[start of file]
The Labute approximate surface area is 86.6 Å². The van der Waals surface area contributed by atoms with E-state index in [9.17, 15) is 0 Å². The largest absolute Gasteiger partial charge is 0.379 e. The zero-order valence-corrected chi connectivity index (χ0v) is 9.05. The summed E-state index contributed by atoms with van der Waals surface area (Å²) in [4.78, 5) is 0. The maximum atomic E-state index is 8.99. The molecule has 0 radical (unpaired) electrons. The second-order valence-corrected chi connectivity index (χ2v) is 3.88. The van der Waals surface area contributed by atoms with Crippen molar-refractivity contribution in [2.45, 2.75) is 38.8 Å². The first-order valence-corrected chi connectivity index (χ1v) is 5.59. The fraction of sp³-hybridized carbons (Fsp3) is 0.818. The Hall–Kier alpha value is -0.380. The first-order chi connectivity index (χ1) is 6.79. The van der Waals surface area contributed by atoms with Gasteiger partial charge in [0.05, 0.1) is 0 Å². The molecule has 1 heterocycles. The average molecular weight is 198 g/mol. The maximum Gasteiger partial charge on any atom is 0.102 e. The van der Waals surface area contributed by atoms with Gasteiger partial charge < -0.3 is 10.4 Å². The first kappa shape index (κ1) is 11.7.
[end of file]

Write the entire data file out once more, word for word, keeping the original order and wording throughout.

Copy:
The Labute approximate surface area is 86.6 Å². The van der Waals surface area contributed by atoms with E-state index in [9.17, 15) is 0 Å². The largest absolute Gasteiger partial charge is 0.379 e. The zero-order valence-corrected chi connectivity index (χ0v) is 9.05. The summed E-state index contributed by atoms with van der Waals surface area (Å²) in [4.78, 5) is 0. The maximum atomic E-state index is 8.99. The molecule has 0 radical (unpaired) electrons. The second-order valence-corrected chi connectivity index (χ2v) is 3.88. The van der Waals surface area contributed by atoms with Crippen molar-refractivity contribution in [2.45, 2.75) is 38.8 Å². The first-order valence-corrected chi connectivity index (χ1v) is 5.59. The fraction of sp³-hybridized carbons (Fsp3) is 0.818. The Hall–Kier alpha value is -0.380. The first-order chi connectivity index (χ1) is 6.79. The van der Waals surface area contributed by atoms with Gasteiger partial charge in [0.05, 0.1) is 0 Å². The molecule has 1 heterocycles. The average molecular weight is 198 g/mol. The maximum Gasteiger partial charge on any atom is 0.102 e. The van der Waals surface area contributed by atoms with Gasteiger partial charge < -0.3 is 10.4 Å². The first kappa shape index (κ1) is 11.7.